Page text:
One of the failings of die casting and semisolid forming processes is that variable surface quality is a common result. This can reduce the competitiveness of these processes because secondary finishing operations are required, i.e. machining, polishing, plating, etc. Dies that are producing poor surface finishes cannot at the present time be substituted as it is not known what changes have to be made to give the necessary improvements. The authors have recently established that die vibration can be used to polish surfaces as they form during solidification [J. Manuf. Sci. Eng., Trans. ASME (2001), in press]. Evidence in the form of experiments performed on a purpose built rig has established that tangential vibration at certain frequencies and amplitudes influences surface finish. Micrographs combined with Talysurf readings show that die vibration can be used to generate surfaces with a quality significantly superior to that of the die. This paper is concerned with an investigation into the feasibility of applying die vibration to commercial dies and processes. Boundary element models are utilised that simulate the complex vibrational behaviour of arbitrary shaped dies. Numerical simulation is used to establish the conditions that prevail at the die surface. It is shown that by varying the position and number of sources of vibration, that conditions required for polishing can be approached. Although the research presented is at an early stage, the numerical and experimental results provide evidence that this new technology is potentially applicable to commercial semisolid and casting processes. © 2002 Elsevier Science B.V. All rights reserved.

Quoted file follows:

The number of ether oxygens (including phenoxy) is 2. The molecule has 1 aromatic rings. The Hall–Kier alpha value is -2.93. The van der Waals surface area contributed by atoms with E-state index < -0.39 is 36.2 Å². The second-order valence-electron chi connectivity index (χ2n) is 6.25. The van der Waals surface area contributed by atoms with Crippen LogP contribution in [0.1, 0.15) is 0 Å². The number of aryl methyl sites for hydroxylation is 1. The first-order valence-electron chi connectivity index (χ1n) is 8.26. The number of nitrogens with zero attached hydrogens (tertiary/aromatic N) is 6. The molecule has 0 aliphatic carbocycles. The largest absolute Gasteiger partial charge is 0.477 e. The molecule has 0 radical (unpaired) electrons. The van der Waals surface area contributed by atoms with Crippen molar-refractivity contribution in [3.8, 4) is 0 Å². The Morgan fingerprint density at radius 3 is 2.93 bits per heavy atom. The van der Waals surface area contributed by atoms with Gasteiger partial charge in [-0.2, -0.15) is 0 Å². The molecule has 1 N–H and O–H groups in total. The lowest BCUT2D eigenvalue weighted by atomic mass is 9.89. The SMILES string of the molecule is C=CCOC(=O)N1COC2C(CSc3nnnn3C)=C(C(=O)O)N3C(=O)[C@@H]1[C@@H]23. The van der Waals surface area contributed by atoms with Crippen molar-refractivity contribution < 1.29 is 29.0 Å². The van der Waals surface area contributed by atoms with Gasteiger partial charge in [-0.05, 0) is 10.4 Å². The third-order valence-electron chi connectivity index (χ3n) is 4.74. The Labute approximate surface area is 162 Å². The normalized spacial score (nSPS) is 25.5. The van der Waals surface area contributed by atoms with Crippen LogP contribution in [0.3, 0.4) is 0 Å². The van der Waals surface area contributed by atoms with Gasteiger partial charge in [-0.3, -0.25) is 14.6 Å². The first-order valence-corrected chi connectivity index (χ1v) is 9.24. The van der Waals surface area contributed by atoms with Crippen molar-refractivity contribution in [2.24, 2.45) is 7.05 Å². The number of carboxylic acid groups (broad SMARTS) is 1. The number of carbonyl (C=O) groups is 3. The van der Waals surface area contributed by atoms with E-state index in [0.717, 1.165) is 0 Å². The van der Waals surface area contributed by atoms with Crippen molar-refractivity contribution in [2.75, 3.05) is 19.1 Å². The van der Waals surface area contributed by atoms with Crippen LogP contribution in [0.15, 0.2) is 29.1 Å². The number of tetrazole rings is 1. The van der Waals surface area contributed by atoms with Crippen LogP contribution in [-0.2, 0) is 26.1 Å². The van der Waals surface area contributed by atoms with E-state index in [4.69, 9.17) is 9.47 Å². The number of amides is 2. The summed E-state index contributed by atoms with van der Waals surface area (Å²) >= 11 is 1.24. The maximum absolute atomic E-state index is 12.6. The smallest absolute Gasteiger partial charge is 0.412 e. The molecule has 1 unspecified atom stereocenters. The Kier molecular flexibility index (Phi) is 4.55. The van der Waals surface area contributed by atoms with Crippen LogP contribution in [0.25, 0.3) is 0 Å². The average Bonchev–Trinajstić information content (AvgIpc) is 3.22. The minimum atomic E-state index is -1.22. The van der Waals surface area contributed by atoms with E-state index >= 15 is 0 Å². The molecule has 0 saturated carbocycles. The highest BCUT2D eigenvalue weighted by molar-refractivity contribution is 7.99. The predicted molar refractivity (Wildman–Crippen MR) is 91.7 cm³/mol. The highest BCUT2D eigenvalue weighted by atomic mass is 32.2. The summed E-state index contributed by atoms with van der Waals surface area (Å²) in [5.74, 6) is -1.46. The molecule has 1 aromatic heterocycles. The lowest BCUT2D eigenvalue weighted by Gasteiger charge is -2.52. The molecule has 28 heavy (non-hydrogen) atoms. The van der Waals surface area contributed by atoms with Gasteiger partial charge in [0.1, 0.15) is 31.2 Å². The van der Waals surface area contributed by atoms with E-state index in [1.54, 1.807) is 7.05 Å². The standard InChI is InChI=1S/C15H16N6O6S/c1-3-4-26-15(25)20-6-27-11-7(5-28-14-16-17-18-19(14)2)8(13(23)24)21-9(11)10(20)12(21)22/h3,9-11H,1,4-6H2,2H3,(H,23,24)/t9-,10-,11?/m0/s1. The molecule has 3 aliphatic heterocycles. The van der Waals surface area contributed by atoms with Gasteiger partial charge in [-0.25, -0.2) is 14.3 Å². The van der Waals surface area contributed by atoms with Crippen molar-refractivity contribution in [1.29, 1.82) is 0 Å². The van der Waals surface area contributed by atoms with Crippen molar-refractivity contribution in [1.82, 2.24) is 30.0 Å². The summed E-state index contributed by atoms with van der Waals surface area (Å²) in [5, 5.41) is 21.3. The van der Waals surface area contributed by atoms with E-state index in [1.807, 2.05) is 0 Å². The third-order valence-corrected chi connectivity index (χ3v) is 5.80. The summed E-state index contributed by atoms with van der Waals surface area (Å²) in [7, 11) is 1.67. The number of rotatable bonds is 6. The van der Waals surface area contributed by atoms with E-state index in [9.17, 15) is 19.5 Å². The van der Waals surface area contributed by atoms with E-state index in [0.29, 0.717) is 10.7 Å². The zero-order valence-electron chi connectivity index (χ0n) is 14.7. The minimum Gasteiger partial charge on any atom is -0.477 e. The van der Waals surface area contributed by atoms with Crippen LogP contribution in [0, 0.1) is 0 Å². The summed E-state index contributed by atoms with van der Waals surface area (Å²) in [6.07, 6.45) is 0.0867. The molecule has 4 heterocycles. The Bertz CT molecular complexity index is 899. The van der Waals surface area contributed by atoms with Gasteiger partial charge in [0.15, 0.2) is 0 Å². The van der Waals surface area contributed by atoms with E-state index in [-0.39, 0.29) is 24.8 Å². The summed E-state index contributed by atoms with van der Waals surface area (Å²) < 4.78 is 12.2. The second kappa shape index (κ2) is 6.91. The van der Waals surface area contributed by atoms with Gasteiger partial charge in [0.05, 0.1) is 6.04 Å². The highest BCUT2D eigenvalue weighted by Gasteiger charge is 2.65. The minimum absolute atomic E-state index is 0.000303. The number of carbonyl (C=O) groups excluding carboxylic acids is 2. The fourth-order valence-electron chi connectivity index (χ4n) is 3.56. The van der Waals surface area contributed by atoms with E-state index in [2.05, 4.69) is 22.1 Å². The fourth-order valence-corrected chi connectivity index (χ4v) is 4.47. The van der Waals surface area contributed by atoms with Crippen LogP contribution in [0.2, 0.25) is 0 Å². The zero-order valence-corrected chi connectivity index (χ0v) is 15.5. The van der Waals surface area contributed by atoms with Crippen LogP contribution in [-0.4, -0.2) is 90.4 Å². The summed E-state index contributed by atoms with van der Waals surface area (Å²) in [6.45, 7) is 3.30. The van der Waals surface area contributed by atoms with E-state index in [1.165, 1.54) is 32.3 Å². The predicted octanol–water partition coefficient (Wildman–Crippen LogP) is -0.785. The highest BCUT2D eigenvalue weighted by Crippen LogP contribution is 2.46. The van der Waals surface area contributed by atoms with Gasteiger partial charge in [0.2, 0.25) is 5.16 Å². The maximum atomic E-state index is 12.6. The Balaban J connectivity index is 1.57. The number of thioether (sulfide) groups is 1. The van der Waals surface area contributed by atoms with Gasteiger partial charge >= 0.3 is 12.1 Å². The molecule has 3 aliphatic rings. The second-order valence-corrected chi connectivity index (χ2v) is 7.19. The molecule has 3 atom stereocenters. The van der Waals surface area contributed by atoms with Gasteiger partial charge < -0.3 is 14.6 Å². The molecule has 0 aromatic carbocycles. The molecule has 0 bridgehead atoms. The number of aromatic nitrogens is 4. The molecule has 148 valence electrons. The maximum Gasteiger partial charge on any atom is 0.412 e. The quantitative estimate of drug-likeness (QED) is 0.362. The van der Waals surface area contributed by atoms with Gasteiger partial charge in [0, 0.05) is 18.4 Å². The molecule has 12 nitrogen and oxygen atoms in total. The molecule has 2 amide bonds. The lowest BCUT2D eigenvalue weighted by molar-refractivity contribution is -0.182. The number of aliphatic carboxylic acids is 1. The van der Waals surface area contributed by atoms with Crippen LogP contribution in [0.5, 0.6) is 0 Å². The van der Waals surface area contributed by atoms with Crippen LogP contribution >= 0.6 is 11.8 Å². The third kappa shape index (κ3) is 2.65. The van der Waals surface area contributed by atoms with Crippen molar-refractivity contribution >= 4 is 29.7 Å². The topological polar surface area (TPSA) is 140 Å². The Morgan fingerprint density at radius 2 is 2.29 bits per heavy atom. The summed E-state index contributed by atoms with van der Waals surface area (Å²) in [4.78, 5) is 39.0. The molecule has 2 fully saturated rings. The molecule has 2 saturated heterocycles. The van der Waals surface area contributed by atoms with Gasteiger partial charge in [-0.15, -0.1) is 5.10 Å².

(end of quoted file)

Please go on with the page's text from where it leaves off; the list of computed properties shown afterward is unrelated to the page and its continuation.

- Boundary elements
- Surface finish